The Home Builders Federation (HBF) has been accused of “appalling self-interest” over their lobbying against building more accessible homes for disabled residents, reports the Guardian.
Private housing builders have been objecting to councils across England that wish to fix new targets to increase the number of homes with room for wheelchair users and which could be adaptable.
The HBF argues that new local planning policies which seek to build more accessible houses could make it unprofitable to build new homes in the future.
The builders’ body has made submissions to 17 local authorities including Liverpool and Sevenoaks.
Cllr Pam Thomas, a wheelchair user and cabinet member at Liverpool city council, told the Gurdian: “Their attitude is appalling self-interest.”
Liverpool city council has faced objections from the HBF to its plan to make 10% of new homes wheelchair accessible.
Thomas added: “If they looked at this properly they would realise there wasn’t a problem with the cost or [extending] the footprint. They need to have a social conscience here.”
The submissions from the HBF also question whether predictions of an ageing population mean an increased demand for adaptable and accessible housing would be certain.
Charities including Age UK, the Centre for Ageing Better and Disability Rights UK said on Tuesday they were alarmed at its objections to planning policy proposals to make greater disability access mandatory.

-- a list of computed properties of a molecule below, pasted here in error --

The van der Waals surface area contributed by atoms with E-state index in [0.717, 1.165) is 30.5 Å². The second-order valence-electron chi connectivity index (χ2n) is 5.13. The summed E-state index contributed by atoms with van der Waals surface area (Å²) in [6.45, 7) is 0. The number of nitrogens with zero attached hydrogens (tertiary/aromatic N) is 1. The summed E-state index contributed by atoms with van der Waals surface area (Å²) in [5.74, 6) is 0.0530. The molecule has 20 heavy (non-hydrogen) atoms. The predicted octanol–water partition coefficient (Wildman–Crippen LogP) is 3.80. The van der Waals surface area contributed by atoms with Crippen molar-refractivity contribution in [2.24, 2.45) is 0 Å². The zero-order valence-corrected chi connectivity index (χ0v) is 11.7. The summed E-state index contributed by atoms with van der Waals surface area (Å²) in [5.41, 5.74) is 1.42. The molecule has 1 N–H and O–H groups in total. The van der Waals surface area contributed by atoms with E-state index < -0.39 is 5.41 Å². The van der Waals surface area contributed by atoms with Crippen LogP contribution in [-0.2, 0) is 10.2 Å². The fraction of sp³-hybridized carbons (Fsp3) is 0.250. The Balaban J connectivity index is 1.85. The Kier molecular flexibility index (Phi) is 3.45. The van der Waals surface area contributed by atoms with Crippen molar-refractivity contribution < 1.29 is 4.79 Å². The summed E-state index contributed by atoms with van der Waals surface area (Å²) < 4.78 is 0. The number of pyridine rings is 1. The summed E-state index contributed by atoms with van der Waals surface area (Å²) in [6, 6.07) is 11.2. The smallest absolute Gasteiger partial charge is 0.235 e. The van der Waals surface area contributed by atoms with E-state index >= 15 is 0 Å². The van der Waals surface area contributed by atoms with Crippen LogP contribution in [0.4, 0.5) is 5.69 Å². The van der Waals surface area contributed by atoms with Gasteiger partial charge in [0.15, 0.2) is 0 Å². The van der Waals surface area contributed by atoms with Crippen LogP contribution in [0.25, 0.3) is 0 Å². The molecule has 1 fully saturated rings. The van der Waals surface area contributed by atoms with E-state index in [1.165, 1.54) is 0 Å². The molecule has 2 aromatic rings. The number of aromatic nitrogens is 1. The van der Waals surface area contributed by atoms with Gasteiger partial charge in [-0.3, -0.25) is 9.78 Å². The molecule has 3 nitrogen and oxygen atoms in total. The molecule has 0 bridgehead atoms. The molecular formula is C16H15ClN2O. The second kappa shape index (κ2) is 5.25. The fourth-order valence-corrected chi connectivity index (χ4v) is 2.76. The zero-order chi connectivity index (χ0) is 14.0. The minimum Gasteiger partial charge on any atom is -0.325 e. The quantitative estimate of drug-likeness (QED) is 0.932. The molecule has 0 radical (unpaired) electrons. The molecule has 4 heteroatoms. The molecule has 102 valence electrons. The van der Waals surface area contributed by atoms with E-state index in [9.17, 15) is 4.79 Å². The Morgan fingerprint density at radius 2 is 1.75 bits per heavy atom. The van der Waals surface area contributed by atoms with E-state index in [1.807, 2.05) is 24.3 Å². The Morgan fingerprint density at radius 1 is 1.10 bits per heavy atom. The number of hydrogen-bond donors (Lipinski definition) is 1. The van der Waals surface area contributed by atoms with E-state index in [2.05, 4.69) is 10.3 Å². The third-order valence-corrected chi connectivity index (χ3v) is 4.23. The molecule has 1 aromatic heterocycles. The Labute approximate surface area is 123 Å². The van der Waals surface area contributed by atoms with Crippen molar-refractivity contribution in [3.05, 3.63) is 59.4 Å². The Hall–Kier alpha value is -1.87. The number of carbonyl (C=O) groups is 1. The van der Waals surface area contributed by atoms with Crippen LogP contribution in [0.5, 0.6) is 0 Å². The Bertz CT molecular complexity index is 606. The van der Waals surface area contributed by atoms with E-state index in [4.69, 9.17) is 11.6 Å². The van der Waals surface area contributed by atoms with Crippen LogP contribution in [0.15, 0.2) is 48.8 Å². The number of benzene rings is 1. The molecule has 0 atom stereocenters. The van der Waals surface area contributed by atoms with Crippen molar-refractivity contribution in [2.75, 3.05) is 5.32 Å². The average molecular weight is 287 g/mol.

The charities said only 7% of homes were classed as accessible and that building to a higher accessibility standard would cost about £500 more.
The HBF represents highly profitable housing firms including Persimmon, which recorded gross profits of £565m in the first six months of this year, during which it built 8,000 new homes – a margin per home of about £70,000.
In an open letter, the charities told the HBF: “Without homes that enable us to live safely and independently for as long as possible, we will see increased and unsustainable pressure on our health and social care services and much-reduced quality of life for people in older age.”
Unless it was changed in local planning policy, it remains optional under national regulations to incorporate features that make new homes suitable for people with reduced mobility and some wheelchair users. It also remains voluntary to make them fully wheelchair accessible, unless town halls make it mandatory.
In one submission to Broxbourne council in Hertfordshire, the HBF said: “The key issue we have with policies that add financial burdens on the development industry in this local plan is that they have not been effectively tested.”
Objections have been raised by the HBF where it believes councils have not taken into account the financial impact of the proposals alongside other demands such as the provision of affordable housing and said that if a council wanted to prioritise disabled access, it should reduce its demands for affordable homes.
A HBF spokesperson said: “New homes are already more accessible than those built previously, but not all home buyers want a home that has been adapted for accessible use.
“If the government deemed that all homes should be built to higher accessibility standards – it could make it a requirement. Currently, levels are set by the planning system which specifically requires local authorities to provide evidence to support their demands.”